TIFTON—Hannah King has been named the 2019-2020 president of the ABAC Ambassadors, one of the most prestigious student leadership organizations at Abraham Baldwin Agricultural College.
King, daughter of David King and MeLisa King, is a senior biology major at ABAC. She is a Tifton native who grew up aspiring to be an Ambassador.
“I actually remember as a child seeing the Ambassadors in their green blazers and always thought they looked so professional,” King said. “It was a dream that I had as a child that has become a reality. I am so honored to have this experience to serve on this team for a third year.”
For that childhood dream to come true, King’s first step was to make ABAC her college of choice. Growing up in Tifton, she was familiar with the ABAC campus.
“I knew that ABAC was the perfect school for me, and I knew that I did not want to go anywhere but ABAC,” King said. “So many different qualities made me fall in love with the school. The campus is so beautiful, and the class sizes are smaller which allowed me to form great relationships with my professors.
“ABAC has a family atmosphere, and there is something for everyone to make ABAC feel like home.”
While attending ABAC, King has been involved with many activities and clubs on campus. In the fall, she will serve as the Historian for the TriBeta Honors Biological Society. She has also served as a Stallion Society Leader and as a member of the Inter Club Council Board of Directors. She is also a mentored research student.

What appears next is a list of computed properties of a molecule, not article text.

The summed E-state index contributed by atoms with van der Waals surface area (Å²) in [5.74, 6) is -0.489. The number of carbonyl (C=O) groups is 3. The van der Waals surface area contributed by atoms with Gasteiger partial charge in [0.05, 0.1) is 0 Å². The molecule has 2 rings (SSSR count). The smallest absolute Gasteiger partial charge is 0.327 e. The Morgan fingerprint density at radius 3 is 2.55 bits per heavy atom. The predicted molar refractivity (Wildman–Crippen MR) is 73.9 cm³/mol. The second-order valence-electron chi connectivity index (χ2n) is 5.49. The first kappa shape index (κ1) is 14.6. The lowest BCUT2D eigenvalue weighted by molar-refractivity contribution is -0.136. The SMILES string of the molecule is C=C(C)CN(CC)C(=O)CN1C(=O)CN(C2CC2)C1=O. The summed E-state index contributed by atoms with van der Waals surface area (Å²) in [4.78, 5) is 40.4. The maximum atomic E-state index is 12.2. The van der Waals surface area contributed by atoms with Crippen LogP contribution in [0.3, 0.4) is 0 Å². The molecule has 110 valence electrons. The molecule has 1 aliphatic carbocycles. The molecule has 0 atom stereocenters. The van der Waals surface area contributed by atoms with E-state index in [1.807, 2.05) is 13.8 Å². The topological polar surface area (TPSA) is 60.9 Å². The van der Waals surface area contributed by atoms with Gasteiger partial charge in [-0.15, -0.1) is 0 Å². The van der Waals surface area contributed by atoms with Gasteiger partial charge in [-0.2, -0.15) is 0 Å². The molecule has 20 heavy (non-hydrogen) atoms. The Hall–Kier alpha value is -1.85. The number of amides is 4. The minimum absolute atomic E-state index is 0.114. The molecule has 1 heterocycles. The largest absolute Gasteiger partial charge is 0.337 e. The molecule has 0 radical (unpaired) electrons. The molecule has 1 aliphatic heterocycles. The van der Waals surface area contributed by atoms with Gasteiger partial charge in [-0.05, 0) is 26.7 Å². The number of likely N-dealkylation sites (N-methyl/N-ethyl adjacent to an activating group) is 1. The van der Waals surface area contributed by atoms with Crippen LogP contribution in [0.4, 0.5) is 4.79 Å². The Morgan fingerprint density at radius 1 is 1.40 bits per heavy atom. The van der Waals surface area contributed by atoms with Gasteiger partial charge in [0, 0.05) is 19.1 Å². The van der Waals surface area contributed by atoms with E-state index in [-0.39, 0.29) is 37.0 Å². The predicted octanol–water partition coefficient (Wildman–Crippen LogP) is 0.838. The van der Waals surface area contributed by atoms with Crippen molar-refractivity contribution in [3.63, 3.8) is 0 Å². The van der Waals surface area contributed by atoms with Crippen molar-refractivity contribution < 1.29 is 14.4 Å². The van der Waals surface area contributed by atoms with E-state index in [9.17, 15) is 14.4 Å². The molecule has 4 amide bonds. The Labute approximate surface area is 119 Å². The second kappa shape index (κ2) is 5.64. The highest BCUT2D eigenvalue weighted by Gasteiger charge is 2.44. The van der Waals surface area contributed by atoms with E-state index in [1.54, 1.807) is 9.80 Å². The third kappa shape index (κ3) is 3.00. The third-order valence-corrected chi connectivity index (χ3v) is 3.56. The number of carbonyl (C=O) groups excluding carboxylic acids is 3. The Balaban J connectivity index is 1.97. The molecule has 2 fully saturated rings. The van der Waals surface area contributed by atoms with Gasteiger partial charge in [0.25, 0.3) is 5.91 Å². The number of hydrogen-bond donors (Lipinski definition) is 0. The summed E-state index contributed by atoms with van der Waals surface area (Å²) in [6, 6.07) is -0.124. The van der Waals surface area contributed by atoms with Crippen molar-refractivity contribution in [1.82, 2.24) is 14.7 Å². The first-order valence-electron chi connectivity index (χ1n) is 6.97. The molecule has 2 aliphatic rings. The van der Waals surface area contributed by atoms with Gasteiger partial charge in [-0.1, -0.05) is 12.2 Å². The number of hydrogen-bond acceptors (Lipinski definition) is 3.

King began her mentored research with Dr. Christopher Beals, an Associate Professor in the School of Arts and Sciences. She will start her third year of researching how different chemicals affect different plant species. Her mentored research earned her the honor of being the first winner of ABAC’s Student Engagement Programs Symposium.
“I can remember the moment that I was told I had won first place,” King said. “I was beyond surprised. That was my first big achievement in college.”
In her research, King looked at how different copper concentrations affected different plant species. This research is still being conducted, and the findings will be used to see how different chemicals can be removed from the environment.
This summer, King used an internship to shadow employees in every department at Phoebe Putney Health System.
“This experience will help in making my decision for my ultimate career goal,” King said. “My dream job is to become a pediatric physician assistant.”
As president of the Ambassadors, King plans to continue the success of the very popular program. She also hopes to get the Ambassadors involved with new organizations in the community.
King will officially begin her term as president of the Ambassadors when fall semester classes begin at ABAC on Aug. 13.